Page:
### 2.2. Semi-infinite beam case

We now consider the more realistic case of injection of a semi-infinite neutral beam rather than an infinite one `launched' homogeneously. When such a neutral beam is injected and penetrates into a dense gas then, due to collisions, its electron component is again decelerated first. This deceleration force is equivalent to that of an electric field of magnitude given by The beam electron velocity initially (before E becomes significant) declines with time due to collisions according to , where is the initial electron velocity, and so that E increases as the electrons slow down. Due to the relative deceleration of electrons, a positively charged layer forms at the head of the finite neutral beam and at the tail, a negatively charged layer forms so that an electric field is generated along the whole beam. In terms of the initially growing charges in the widening end layers this field can be expressed as where is the neutral beam density initially equal to electron and proton beam densities everywhere, and the thickness of the charged layers is . This electric field continues to grow, with the charge layer thickness d, until E reaches the value , when d takes the tiny value given in Eq.  9above, and is strong enough to balance the differential collisional drag force. Thereafter the beam electrons are dragged along on average at the proton velocity, the two species slowing down together as proton collisional losses progress, but with electron oscillations superposed on this motion. Note that in this analysis, the beam width is taken to be large compared to its length (cf Oss and van der Oord 1995 and Miller 1982).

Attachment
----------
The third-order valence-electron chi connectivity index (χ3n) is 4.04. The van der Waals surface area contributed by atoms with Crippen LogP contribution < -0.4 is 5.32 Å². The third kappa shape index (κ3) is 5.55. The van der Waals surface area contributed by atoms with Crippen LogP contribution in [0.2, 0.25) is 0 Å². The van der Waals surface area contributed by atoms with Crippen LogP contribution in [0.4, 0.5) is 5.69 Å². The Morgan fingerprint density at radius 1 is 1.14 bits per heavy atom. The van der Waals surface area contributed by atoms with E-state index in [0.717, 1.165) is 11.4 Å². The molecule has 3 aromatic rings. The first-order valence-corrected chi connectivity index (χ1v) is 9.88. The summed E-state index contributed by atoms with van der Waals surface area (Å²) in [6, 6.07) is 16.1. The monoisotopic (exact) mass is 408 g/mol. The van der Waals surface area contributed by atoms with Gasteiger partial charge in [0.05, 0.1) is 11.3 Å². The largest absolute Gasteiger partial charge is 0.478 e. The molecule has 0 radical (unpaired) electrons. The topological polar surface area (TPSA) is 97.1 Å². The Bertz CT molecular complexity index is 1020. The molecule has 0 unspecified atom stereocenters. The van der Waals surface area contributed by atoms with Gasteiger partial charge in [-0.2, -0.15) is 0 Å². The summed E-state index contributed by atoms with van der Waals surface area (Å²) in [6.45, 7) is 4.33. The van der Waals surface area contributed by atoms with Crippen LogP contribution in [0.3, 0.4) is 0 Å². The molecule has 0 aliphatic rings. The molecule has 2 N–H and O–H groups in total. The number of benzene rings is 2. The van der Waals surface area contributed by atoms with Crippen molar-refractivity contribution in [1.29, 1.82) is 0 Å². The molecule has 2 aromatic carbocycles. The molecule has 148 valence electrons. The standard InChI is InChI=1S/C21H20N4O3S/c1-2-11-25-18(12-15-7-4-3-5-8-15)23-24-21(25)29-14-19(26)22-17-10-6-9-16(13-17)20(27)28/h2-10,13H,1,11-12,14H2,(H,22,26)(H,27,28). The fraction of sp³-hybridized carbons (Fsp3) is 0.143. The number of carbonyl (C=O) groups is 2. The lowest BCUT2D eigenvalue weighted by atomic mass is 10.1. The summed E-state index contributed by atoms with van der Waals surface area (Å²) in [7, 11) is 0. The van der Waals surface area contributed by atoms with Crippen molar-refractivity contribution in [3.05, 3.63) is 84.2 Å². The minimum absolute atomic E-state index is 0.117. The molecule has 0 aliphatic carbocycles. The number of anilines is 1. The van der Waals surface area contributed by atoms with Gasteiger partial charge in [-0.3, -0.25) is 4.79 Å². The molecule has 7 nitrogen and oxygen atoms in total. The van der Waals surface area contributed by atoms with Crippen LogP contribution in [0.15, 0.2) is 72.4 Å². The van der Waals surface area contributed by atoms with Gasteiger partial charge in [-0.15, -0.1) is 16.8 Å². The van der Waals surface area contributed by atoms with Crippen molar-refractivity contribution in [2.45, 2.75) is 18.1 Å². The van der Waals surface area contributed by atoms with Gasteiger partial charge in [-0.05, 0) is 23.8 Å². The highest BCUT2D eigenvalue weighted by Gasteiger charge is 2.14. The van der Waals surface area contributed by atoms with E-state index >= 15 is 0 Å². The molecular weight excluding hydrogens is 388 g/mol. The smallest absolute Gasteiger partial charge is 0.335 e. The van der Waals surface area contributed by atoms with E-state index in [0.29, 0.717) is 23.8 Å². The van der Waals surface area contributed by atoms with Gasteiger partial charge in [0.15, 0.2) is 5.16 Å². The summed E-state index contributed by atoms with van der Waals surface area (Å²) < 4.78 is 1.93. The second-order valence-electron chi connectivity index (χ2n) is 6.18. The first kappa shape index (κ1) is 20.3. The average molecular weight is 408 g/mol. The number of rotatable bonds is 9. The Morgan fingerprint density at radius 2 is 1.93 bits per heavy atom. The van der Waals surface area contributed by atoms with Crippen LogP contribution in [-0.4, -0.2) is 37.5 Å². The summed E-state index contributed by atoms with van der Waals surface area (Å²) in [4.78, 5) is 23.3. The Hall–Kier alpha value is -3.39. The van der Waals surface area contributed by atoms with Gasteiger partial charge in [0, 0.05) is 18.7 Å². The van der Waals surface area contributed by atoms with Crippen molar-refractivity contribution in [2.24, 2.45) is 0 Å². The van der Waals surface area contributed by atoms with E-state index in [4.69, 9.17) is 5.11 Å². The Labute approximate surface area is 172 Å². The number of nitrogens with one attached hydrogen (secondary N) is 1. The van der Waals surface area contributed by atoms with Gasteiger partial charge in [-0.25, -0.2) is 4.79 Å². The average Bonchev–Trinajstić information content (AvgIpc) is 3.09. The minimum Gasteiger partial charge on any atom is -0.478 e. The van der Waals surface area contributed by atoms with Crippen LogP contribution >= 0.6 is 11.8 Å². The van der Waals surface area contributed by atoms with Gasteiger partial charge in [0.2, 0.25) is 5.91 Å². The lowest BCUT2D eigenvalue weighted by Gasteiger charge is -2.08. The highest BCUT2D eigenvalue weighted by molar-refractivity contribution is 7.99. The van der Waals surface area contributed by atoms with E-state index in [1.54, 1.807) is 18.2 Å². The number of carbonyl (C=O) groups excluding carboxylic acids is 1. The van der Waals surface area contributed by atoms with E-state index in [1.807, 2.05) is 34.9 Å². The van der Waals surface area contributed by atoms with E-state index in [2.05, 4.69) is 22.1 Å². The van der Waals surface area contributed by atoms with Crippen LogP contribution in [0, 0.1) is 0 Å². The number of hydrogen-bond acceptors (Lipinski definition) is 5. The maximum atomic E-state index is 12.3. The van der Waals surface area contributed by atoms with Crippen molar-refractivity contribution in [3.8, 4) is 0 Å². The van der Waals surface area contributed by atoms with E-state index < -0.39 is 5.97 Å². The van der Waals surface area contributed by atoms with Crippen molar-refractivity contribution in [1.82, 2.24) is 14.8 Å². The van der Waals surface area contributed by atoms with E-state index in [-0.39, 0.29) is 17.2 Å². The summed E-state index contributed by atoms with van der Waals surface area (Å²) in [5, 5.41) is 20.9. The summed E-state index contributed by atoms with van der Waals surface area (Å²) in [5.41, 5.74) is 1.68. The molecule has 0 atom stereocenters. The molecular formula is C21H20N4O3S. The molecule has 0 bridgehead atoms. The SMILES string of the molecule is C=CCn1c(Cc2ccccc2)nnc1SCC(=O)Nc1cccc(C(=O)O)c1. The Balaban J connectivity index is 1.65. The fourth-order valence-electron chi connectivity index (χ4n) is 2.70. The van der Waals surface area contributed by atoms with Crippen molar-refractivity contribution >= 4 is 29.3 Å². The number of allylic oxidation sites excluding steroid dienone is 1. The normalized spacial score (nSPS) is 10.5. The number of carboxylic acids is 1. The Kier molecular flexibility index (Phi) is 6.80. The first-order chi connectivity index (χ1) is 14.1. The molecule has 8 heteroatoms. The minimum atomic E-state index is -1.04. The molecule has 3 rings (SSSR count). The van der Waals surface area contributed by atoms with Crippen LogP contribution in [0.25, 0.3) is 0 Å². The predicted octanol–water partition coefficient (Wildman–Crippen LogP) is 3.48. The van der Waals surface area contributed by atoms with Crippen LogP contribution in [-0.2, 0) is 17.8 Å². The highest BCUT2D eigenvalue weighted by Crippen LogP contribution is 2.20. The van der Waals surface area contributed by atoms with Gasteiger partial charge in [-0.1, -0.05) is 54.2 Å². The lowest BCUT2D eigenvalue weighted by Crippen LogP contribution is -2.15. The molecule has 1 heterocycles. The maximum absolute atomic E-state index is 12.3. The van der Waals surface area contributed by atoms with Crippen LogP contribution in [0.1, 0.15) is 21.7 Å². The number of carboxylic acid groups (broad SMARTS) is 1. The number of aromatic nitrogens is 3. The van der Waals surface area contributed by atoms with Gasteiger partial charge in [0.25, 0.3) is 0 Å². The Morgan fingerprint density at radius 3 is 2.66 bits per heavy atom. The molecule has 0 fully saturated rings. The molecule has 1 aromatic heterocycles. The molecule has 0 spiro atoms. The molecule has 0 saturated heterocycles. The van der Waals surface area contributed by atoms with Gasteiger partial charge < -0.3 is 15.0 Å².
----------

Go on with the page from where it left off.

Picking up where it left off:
### 2.3. Acceleration of electrons

Though the charge separation induced by differential collisional drag is very small, the resulting E field along the beam is sufficient to offset the collisional drag on beam electrons and will also act to accelerate some of them which deviate randomly from the exact equilibrium speed given by . But, as can be seen from a comparison of the electric field E and the collisional force which depends on electron velocities, the acceleration is possible only if an electron has a velocity greater than that of the monoenergetic beam average. If a test electron has a velocity exactly equal to the beam velocity then forces are in equilibrium, and the test electron is moving with the velocity of beam. For initial velocities smaller than the beam velocity, electrons are decelerated.